Ann-Kathrin Lange, M.Sc.

Adresse

Technische Universität Hamburg
Institut für Maritime Logistik
Am Schwarzenberg-Campus 4 (D)
21073 Hamburg

 

Kontaktdaten

Büro: Gebäude D Raum 5.007
Tel.: +49 40 42878 4694
E-Mail: ann-kathrin.lange(at)tuhh.de
ORCiD: 0000-0002-1503-1729



Forschungsschwerpunkte

  • Hafeninterne Containertransporte und Hinterlandtransporte
  • Binnen- und Seehafen-Containerterminals
  • Truck Appointment Systeme
  • Ereignisorientierte Simulation
  • Geschäftsprozessmodellierung und -optimierung


Veröffentlichungen (Auszug)

[138962]
Title: Expansion Planning at Container Terminals Dynamics in Logistics
Written by: Kastner, Marvin and Lange, Ann-Kathrin and Jahn, Carlos
in: LDIC 2020 2020
Volume: Number:
on pages: 114-123
Chapter:
Editor: Freitag, Michael and Haasis, Hans-Dietrich and Kotzab, Herbert and Pannek, Jürgen
Publisher: Springer International Publishing
Series: Lecture Notes in Logistics
Address: Cham
Edition:
ISBN: 978-3-030-44782-3
how published:
Organization:
School:
Institution:
Type:
DOI: 10.1007/978-3-030-44783-0_11
URL:
ARXIVID:
PMID:

[doi] [BibTex]

Note:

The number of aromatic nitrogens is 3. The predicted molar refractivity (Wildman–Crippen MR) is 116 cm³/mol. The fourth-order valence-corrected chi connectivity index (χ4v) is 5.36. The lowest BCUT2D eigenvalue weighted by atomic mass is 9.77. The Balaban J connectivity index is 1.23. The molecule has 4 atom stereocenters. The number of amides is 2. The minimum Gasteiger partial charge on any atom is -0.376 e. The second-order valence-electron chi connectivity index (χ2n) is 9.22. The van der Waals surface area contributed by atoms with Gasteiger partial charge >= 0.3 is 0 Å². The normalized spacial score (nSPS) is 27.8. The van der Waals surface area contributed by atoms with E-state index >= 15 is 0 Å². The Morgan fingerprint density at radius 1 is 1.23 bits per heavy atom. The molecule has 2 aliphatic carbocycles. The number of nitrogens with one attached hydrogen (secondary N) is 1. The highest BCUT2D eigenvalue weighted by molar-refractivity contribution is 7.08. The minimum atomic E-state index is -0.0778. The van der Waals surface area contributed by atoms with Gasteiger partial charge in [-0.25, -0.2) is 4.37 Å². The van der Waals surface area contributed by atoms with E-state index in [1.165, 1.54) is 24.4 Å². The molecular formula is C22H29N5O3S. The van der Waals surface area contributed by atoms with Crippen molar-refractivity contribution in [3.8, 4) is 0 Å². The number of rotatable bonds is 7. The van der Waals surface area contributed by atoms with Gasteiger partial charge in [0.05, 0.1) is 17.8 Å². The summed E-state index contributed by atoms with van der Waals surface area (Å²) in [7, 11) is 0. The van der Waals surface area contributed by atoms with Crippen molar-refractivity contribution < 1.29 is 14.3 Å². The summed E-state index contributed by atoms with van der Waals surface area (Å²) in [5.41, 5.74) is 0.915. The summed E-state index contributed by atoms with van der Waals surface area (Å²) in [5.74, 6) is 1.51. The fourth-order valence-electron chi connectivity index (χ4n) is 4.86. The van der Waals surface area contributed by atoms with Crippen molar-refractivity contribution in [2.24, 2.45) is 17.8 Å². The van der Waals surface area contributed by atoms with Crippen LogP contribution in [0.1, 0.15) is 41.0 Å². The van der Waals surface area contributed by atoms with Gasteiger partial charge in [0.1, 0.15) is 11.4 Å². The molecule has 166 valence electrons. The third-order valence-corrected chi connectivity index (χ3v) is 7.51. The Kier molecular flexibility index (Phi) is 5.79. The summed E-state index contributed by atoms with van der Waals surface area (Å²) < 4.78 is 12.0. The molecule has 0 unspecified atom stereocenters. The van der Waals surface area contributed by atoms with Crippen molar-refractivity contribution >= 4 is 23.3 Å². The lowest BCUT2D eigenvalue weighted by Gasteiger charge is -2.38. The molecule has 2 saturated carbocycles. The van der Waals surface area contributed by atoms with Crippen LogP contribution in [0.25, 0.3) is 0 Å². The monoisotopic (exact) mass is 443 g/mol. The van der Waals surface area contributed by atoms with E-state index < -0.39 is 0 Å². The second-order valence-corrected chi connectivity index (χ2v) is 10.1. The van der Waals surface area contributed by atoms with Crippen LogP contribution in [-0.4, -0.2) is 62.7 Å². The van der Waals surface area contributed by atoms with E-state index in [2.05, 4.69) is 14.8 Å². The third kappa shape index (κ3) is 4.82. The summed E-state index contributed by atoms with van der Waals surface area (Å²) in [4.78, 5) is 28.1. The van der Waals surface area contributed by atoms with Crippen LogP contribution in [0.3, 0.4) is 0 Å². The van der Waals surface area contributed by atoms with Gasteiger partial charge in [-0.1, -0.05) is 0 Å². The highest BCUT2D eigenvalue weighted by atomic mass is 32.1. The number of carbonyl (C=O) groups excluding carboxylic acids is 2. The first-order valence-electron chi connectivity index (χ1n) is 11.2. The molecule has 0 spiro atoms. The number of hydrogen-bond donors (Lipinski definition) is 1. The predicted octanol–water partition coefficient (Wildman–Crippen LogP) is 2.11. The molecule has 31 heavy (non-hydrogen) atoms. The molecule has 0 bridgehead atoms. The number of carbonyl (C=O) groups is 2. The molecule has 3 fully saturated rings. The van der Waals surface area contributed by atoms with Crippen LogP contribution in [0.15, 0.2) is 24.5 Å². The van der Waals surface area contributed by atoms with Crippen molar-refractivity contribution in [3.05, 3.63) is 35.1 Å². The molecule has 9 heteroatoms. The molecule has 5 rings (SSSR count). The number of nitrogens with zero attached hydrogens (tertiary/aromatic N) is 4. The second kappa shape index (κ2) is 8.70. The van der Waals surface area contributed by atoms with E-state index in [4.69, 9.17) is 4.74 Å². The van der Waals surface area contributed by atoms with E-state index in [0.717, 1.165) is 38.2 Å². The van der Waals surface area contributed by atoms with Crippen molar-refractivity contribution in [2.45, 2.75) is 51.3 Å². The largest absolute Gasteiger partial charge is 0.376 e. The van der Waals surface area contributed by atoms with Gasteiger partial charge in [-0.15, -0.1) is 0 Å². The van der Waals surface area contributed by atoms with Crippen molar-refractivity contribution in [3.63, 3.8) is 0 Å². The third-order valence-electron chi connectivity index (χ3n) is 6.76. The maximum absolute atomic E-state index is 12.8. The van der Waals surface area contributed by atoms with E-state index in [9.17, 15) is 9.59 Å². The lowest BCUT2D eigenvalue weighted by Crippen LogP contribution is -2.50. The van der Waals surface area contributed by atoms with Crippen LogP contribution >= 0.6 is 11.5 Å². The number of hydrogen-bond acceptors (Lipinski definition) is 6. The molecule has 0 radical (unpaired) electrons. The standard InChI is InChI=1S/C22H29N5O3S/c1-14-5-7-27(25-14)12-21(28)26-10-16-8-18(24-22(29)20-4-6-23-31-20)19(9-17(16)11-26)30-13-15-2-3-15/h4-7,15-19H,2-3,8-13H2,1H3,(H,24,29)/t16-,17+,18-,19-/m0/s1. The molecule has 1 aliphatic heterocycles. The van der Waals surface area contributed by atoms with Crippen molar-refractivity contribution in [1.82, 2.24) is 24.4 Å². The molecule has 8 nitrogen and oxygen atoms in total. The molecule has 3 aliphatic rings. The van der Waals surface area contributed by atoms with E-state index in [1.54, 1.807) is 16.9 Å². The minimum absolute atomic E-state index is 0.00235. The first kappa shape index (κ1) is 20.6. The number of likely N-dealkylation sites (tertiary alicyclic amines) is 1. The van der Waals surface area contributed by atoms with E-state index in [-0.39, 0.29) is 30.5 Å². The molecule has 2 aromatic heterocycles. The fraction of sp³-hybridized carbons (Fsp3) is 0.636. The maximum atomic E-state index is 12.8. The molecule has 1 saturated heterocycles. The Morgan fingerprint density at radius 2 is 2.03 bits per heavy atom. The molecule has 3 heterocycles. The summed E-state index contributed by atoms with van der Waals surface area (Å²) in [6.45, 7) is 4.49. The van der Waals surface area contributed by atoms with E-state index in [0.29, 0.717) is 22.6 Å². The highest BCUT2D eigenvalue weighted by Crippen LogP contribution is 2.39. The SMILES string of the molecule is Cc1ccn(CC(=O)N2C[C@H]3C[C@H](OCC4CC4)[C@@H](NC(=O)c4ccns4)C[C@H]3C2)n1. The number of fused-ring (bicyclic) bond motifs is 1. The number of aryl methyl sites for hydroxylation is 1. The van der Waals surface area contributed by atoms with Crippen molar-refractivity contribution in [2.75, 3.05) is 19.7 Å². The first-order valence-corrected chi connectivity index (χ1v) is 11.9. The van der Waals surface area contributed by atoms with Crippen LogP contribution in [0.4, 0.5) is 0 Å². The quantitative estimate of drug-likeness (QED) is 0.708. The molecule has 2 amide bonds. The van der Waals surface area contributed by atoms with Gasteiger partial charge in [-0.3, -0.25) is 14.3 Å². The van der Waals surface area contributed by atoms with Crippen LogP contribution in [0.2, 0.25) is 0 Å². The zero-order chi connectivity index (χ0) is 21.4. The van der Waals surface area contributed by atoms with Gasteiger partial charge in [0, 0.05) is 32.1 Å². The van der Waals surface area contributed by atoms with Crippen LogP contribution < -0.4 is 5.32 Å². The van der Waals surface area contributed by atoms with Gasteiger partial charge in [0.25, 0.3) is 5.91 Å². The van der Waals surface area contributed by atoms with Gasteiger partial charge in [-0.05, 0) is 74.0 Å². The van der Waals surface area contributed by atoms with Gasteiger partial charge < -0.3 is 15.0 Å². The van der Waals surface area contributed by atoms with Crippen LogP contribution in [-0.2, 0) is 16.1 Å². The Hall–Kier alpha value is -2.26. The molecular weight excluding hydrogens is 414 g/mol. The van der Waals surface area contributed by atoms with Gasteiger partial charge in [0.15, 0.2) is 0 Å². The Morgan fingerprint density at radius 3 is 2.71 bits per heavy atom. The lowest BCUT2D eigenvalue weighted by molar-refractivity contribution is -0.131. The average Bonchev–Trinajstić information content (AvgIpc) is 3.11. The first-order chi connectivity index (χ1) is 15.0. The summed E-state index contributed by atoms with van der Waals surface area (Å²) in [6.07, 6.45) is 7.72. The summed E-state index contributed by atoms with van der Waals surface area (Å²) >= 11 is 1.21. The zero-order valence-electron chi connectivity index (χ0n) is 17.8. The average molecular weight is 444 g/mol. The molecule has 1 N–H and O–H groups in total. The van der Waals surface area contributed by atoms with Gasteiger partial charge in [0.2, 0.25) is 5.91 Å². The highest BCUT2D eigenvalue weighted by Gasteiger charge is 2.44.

Abstract: Container terminals are highly complex systems where various processes need to interoperate smoothly in order to offer the required level of service at competitive prices. Hence, with changing logistics network structures, higher expected service standards, and increasing transportation demands, container terminals continuously need modification. When resources at a terminal get scarce, an expansion provides additional space, e.g. to improve superstructure and/or to increase the yard size. The presented literature review examines the process of expansion: With which methods and tools are the expansion plans developed and which requirements are inherent to expansion projects? Here, the perspective of both industry and academia on this planning problem is of interest. The examined literature suggests that throughout the project many factors influence the final result. The first draft often changes several times before a project is completed. This is reflected in the tools which are used to create valuable input at intermediate steps during the planning phase, such as layout design tools, ship handling simulators, and logistics simulation. Logistics simulation is the only reported quantitative method to estimate future operation characteristics. The link between the different software solutions remains weak – for each a representation of the container terminal needs to be kept up to date. Hence, in future the coupling of simulation with other software tools seems promising.